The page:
Japan's Economy Is Cruising Downhill as Fast as Any Other Developed Economy, So Why Is the Yen Skyrocketing?

By Charles Kirchofer, Feb. 15th, 2009

Some surprising things have happened as a result of the credit and economic crises. A steadily weakening dollar, which seemed set to keep on weakening as the world began to diversify away from it, suddenly became stronger. The euro held its own in the storm, proving it was indeed a safe haven for its member states, but at the same time it proved that it was not ready to take over the dollar's role as the reserve currency (investors preferred dollars to euros when in doubt). No surprise, on the other hand, was the pound: as the City's over-leveraged banks went south, so too did their over-valued currency. In Japan, a country whose banks were not heavily involved in shady investments, a rise in the yen seems unsurprising. The fact that the yen continues to rise rapidly even as Japan looks set to contract more quickly than any other developed country outside the UK tells us there may be more to the story.

The answer, though, is relatively simple when we look a bit deeper. As illustrated in The Economist, the big thing in the 2000s has been a yen carry trade. Investors borrowed money in yen at incredibly low interest rates and used this money to buy other currencies that would give them higher returns. This means yen were being sold more than bought, pushing the exchange rate down. Japanese households did similar things, buying into investments abroad (selling yen).

We're looking at yet another economic snowball effect. Investors could only make money on the carry trade deal as long as the yen stayed low. If it began to rise, the amount of debt they would have to pay back denominated in other currencies would increase, making their investment not worth it. For example: say you borrowed ¥10,000 and bought $100 with it at an exchange rate of ¥100 per $1. The interest on your loan in yen was 1.5%. You only had to beat that rate on an investment somewhere else to make a profit with easy money, easy to do in the bubbly 2000s. But now let's say the yen starts rising. The exchange rate climbs to around what it is now: ¥90 per $1. Your debt, without counting the interest charges, has gone from $100 to $111, an increase of around 11%! Add in the interest you'd have to pay and it becomes nearly impossible to pay back the loan with investment.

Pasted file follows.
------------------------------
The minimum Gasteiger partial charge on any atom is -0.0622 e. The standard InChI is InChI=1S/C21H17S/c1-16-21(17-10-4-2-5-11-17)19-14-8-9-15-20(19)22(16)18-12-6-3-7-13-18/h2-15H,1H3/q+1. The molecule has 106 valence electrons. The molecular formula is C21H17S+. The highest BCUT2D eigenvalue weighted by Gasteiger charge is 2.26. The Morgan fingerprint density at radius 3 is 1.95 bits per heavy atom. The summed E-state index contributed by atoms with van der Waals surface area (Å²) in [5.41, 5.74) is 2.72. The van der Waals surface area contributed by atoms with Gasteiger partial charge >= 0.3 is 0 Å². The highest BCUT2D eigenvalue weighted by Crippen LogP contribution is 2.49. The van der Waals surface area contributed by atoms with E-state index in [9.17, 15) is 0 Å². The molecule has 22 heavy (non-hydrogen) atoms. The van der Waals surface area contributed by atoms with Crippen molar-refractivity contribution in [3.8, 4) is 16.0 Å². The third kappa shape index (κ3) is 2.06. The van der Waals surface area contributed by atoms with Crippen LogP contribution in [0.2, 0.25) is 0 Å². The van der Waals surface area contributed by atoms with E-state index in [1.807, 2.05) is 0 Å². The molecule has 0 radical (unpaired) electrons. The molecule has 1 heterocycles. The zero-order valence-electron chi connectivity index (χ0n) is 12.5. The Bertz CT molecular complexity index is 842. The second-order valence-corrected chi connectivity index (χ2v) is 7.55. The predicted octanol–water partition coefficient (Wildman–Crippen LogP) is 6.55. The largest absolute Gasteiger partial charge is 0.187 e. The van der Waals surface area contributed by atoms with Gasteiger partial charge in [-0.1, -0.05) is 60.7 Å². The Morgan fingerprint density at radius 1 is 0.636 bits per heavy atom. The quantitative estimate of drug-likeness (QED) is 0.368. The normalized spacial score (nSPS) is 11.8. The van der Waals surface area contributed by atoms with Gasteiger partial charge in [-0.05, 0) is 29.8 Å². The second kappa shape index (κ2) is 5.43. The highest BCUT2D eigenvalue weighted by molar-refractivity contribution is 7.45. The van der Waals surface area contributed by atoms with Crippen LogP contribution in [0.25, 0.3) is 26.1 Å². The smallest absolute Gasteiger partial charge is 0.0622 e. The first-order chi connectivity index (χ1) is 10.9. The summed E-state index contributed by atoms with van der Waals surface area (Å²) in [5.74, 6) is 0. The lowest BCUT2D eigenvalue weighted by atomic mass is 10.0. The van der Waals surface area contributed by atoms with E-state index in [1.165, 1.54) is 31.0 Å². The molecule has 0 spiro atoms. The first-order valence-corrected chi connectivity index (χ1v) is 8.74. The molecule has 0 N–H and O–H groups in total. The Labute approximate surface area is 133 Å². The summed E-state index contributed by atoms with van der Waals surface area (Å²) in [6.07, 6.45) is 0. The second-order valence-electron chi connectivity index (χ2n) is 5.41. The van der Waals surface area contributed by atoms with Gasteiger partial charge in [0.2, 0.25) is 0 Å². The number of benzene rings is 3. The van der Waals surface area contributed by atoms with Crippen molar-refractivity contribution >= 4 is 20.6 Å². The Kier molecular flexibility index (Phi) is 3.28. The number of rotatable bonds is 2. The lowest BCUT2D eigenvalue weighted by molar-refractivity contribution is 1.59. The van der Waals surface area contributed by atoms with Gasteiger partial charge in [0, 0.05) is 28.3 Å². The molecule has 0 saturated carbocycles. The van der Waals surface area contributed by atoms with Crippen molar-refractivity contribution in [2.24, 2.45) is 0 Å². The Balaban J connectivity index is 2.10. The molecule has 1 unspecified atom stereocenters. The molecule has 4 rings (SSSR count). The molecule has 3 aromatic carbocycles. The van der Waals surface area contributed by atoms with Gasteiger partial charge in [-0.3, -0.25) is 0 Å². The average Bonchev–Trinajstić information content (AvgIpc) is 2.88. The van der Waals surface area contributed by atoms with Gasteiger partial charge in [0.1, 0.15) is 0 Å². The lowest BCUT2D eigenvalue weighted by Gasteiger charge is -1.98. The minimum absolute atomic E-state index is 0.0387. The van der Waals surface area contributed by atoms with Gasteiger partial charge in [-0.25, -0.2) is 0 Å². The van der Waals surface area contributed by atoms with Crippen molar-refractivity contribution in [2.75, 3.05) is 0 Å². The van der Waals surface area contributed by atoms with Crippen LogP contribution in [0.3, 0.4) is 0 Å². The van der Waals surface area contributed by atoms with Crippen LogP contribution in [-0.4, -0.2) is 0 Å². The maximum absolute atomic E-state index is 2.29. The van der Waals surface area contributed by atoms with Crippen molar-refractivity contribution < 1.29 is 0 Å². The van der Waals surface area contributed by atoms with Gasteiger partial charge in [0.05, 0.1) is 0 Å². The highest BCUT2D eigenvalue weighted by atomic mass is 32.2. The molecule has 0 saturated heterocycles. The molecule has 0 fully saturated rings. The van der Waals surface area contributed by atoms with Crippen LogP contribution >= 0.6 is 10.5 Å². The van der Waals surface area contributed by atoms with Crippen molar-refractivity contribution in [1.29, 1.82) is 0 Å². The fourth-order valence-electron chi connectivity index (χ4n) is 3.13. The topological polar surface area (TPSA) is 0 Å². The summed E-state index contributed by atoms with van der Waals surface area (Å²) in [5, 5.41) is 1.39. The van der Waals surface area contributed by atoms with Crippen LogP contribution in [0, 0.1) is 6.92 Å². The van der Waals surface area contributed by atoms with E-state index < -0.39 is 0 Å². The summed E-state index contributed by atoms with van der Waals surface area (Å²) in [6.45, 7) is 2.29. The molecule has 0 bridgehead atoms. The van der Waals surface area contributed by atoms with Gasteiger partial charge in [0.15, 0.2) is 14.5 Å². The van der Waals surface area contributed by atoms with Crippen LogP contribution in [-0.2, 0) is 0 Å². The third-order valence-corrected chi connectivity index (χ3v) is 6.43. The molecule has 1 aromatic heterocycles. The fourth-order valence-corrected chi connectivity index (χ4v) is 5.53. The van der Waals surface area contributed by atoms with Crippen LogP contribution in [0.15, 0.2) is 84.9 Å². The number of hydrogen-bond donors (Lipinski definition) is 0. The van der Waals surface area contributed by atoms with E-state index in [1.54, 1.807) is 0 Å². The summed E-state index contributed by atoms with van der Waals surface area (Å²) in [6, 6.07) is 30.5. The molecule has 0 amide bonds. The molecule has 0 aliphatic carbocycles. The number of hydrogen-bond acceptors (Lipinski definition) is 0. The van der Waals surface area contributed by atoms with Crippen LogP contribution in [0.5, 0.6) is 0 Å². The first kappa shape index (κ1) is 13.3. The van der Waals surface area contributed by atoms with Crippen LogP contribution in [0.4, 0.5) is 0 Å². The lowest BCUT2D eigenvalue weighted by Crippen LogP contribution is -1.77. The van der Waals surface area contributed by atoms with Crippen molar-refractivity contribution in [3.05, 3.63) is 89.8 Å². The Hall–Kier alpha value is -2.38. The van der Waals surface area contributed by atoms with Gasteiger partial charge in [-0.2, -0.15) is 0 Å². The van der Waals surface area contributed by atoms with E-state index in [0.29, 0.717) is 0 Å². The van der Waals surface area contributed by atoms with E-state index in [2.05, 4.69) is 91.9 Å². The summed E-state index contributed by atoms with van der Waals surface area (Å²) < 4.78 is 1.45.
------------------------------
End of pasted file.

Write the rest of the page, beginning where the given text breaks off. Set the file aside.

So what's the answer? At the first sign the yen might be revaluing, investors sold their investments in other currencies and bought yen to pay off their debts before they became unpayable (the smart ones and the ones that hadn't already lost too much to pay back, that is). In addition, no one borrowed yen to make a carry trade anymore. The result: more yen being bought than sold, resulting in a rise in the price of yen compared with other currencies.

So what's the solution? Unfortunately for Japan, there doesn't appear to be an easy one. Tim Geithner of the U.S. Treasury would be quite displeased if Japan were to try to intervene to weaken its currency, as the dollar is quite strong at the moment as well. Strong currencies mean uncompetitive exports and often larger current account and trade deficits. It is also likely that most of the other large economies, like China and the EU, would be unhappy to see Japan devaluing its currency to help its exporters when their exporters are suffering, too. It would also be difficult for the Japanese government to intervene on its own. It would likely need other governments to help sell yen to reduce its value enough to please Japanese exporters, and this would not be in other countries' best interest as it would hurt their own exporters. Looks like Japan's in a pretty pickle. Again.


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